Archive for February 7, 2010

Today’s long-run marked what I consider to be the real “meat” of my training for the Boston Marathon – and in honor of that event – I’ve got an 11 lb. brisket cooking on the grill which should be ready right around kick-off.  In the past I’ve talked about how no single workout or run is really any more important than any other as you condition your body and mind to race 26 miles 385 yards.  It is the cumulative effect of all of your pace runs, recovery runs, tempo runs, hill work, long runs, strength training and even your taper period in the final weeks before race day that conditions your body and prepares you for the rigors of the marathon.  All very, very true.  However, when I get to this stage of my training, 10 weeks before race day when the miles start to build and each Sunday I find myself running farther than I have since the previous marathon – I can almost feel myself getting stronger week by week.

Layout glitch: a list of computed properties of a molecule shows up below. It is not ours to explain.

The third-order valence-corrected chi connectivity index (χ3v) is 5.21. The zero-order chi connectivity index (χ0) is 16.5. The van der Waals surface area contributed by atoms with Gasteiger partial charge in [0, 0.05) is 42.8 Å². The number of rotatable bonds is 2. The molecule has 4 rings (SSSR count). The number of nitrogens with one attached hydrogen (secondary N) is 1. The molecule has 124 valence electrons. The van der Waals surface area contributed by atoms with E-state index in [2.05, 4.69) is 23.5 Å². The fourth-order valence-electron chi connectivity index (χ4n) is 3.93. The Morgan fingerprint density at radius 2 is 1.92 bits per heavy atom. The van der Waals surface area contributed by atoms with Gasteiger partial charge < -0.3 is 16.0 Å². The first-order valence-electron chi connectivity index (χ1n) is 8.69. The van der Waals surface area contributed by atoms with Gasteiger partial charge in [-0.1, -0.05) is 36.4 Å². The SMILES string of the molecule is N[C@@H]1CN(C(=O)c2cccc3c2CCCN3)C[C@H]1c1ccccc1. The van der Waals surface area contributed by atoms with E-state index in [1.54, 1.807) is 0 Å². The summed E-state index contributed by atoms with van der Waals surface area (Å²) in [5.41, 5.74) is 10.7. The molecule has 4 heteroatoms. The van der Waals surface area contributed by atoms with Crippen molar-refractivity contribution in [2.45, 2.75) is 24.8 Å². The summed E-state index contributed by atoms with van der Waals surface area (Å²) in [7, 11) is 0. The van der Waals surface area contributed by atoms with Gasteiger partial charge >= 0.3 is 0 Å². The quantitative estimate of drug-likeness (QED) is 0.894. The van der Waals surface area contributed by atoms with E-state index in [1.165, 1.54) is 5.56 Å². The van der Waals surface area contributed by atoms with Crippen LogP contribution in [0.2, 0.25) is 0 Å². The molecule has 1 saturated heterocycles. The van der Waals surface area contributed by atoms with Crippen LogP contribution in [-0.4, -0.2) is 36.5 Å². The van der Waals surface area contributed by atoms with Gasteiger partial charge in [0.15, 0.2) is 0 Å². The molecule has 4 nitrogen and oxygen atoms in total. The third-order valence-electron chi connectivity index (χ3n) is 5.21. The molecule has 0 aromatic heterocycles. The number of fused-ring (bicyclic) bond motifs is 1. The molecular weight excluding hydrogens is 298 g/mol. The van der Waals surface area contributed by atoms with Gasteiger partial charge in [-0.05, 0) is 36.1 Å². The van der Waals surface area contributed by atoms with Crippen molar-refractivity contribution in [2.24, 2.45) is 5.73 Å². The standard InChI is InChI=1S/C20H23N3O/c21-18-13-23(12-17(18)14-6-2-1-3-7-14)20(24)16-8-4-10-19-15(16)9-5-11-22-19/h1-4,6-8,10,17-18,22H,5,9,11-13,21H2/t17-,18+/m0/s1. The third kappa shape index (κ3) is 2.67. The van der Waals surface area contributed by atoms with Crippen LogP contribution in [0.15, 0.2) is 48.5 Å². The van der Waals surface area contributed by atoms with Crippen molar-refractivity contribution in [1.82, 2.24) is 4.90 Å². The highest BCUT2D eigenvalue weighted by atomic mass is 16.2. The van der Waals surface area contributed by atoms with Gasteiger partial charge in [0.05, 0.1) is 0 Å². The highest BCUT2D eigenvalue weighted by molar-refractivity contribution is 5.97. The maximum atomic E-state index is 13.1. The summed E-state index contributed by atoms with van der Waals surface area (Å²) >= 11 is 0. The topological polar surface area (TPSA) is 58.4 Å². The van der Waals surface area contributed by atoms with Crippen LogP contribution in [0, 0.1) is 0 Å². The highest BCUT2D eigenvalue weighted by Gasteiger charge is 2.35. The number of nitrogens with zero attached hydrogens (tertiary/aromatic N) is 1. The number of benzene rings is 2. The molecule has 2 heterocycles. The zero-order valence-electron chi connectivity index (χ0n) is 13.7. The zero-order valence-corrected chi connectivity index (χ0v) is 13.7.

Sunday Long Run

On the schedule today was a 14-mile run which would be the farthest I had run since May 3, 2009 at the Pittsburgh Marathon.  My goal was to run smart this morning, stay within myself and target a finish time around 1:45:00 (7:30 pace).  My day started a little earlier than usual as I had to get the Beef Brisket on the grill prior to my run (more on that below) – so at 5:30 a.m. after getting our Superbowl dinner started it was time to lace up and go.  Near perfect conditions this morning – temperature of 39 degrees (perhaps 4-5 degrees below optimal) – and we were off.  It was one of those mornings where the miles seemed to come in bunches and I was at the 8-mile mark in just under 1 hour – very close to perfect pace.